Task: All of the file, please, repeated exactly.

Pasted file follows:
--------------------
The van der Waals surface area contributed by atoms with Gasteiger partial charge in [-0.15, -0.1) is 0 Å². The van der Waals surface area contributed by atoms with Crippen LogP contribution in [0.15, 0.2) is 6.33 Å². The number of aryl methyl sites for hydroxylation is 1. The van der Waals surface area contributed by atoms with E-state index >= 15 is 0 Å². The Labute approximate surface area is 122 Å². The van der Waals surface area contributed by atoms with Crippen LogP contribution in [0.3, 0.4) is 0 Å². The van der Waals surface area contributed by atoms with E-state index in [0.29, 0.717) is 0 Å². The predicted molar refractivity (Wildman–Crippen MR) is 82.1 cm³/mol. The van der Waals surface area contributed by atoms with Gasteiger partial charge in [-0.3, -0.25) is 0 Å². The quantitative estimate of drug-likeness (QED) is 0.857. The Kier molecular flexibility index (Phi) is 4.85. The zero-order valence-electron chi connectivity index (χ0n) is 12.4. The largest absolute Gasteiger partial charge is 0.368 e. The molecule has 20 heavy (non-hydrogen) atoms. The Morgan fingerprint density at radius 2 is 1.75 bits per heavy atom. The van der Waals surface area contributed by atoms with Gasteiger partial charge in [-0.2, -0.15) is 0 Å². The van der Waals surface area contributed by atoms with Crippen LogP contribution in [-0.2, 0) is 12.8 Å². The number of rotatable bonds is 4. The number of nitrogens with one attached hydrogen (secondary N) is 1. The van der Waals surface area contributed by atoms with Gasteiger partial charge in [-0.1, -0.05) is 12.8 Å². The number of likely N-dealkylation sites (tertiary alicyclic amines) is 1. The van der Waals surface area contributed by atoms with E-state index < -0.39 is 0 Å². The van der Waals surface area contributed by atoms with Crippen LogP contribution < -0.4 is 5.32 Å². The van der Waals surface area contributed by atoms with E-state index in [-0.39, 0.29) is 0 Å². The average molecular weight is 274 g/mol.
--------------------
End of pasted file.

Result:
The van der Waals surface area contributed by atoms with Gasteiger partial charge in [-0.15, -0.1) is 0 Å². The van der Waals surface area contributed by atoms with Crippen LogP contribution in [0.15, 0.2) is 6.33 Å². The number of aryl methyl sites for hydroxylation is 1. The van der Waals surface area contributed by atoms with E-state index >= 15 is 0 Å². The Labute approximate surface area is 122 Å². The van der Waals surface area contributed by atoms with Crippen LogP contribution in [0.3, 0.4) is 0 Å². The van der Waals surface area contributed by atoms with E-state index in [0.29, 0.717) is 0 Å². The predicted molar refractivity (Wildman–Crippen MR) is 82.1 cm³/mol. The van der Waals surface area contributed by atoms with Gasteiger partial charge in [-0.3, -0.25) is 0 Å². The quantitative estimate of drug-likeness (QED) is 0.857. The Kier molecular flexibility index (Phi) is 4.85. The zero-order valence-electron chi connectivity index (χ0n) is 12.4. The largest absolute Gasteiger partial charge is 0.368 e. The molecule has 20 heavy (non-hydrogen) atoms. The Morgan fingerprint density at radius 2 is 1.75 bits per heavy atom. The van der Waals surface area contributed by atoms with Gasteiger partial charge in [-0.2, -0.15) is 0 Å². The van der Waals surface area contributed by atoms with Crippen LogP contribution in [-0.2, 0) is 12.8 Å². The number of rotatable bonds is 4. The number of nitrogens with one attached hydrogen (secondary N) is 1. The van der Waals surface area contributed by atoms with Gasteiger partial charge in [-0.1, -0.05) is 12.8 Å². The number of likely N-dealkylation sites (tertiary alicyclic amines) is 1. The van der Waals surface area contributed by atoms with E-state index < -0.39 is 0 Å². The van der Waals surface area contributed by atoms with Crippen LogP contribution < -0.4 is 5.32 Å². The van der Waals surface area contributed by atoms with E-state index in [-0.39, 0.29) is 0 Å². The average molecular weight is 274 g/mol.